Differential response of interleukin-2 production to chronic copper supplementation in healthy humans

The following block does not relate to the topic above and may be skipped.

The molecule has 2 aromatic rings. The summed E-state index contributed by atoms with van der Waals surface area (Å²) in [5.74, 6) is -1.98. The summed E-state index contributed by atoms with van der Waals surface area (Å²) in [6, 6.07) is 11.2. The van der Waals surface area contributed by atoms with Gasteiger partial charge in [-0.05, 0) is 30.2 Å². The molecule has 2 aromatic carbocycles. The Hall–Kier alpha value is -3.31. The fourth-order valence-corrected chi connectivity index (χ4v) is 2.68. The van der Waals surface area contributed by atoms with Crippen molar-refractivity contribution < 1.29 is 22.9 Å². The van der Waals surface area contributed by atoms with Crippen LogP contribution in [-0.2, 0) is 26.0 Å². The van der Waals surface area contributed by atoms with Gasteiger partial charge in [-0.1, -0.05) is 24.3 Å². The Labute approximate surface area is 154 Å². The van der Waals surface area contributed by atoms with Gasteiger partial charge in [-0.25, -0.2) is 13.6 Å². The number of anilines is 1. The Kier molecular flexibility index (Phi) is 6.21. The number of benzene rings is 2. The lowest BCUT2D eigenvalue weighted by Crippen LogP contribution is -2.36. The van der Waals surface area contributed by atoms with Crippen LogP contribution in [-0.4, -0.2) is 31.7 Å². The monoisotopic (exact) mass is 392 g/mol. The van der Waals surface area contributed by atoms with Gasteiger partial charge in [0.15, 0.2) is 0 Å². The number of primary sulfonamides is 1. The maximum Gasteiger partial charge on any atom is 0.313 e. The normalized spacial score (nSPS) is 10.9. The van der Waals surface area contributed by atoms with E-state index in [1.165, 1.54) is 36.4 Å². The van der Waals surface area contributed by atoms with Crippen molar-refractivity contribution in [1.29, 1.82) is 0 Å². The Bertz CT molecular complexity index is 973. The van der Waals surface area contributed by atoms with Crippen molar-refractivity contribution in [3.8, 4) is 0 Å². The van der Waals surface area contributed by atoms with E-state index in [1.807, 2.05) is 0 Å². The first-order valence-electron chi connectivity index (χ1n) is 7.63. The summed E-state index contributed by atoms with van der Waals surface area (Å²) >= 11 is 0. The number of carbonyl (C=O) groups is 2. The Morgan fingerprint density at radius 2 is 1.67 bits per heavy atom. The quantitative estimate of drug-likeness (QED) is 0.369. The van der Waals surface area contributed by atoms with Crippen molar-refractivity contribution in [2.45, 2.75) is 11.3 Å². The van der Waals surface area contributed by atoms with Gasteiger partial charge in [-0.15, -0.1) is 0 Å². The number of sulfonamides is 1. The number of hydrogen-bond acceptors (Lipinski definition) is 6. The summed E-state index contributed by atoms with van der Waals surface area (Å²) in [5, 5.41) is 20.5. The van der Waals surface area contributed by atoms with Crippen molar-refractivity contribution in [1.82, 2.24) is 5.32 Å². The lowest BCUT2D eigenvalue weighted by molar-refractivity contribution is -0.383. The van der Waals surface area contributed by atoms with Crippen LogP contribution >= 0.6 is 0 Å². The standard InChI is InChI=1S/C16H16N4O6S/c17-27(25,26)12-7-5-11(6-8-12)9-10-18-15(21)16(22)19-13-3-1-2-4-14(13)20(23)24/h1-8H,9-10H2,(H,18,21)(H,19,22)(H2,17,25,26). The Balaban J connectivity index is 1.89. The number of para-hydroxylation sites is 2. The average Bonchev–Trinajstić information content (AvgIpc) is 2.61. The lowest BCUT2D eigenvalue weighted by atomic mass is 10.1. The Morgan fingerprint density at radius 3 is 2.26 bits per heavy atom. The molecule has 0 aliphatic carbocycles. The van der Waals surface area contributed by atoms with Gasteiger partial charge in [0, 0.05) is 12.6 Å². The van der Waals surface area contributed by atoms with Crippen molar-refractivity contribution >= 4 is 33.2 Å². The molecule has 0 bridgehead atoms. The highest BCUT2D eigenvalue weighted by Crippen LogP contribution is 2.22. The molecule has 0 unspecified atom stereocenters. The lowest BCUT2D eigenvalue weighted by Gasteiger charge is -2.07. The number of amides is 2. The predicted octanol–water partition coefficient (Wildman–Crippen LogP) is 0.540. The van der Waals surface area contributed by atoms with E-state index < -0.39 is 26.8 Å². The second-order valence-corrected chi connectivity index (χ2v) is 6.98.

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Backgound. Copper (Cu) is an essential trace element for many biological processes including maintenance of both innate and acquired branches of immunity. Objective. To measure the effect of copper supplementation on IL-2 and TNF-Î± production in subjects with lower and higher ceuloplasmin (Cp) values within normal range. Design. Healthy adults (17 men and 16 women) with normal-low (low Cp) and normal-high Cp (high Cp) values were supplemented with 10 mg Cu/day (as CuSO4) during 2 months. Method. Before and after supplementation blood mononuclear cells were incubated in the absence or presence of phytohaemagglutinin or lipopolysaccharide for induction of IL-2 and TNF-Î±, respectively. The secretion of cytokines was measured by ELISA. Cu supplementation did not modify classical biochemical markers of Cu status. Results. After supplementation, a significant increase in IL-2 production was found only in subjects with normal-low plasma Cp. Before and after Cu supplementation geometric mean and range Â± 1 SEM values were 1,566 (1,287-1,905) and 2,514 (2,159-2,927) pg/mL, respectively (two way ANOVA for repeated measures: Cp level p < 0.001; time = NS; interaction Cp level and time p < 0.05). We did not observe changes in TNF-Î± production after Cu supplementation. Conclusions. Cu supplementation increased secretion of IL-2 and not TNF-Î±, which suggests an activation of proliferative but not inflammatory cytokines. These results support hypothesis that IL-2 may be a good indicator to identify a subgroup of individuals (polymorphism) who differs in Cu metabolism.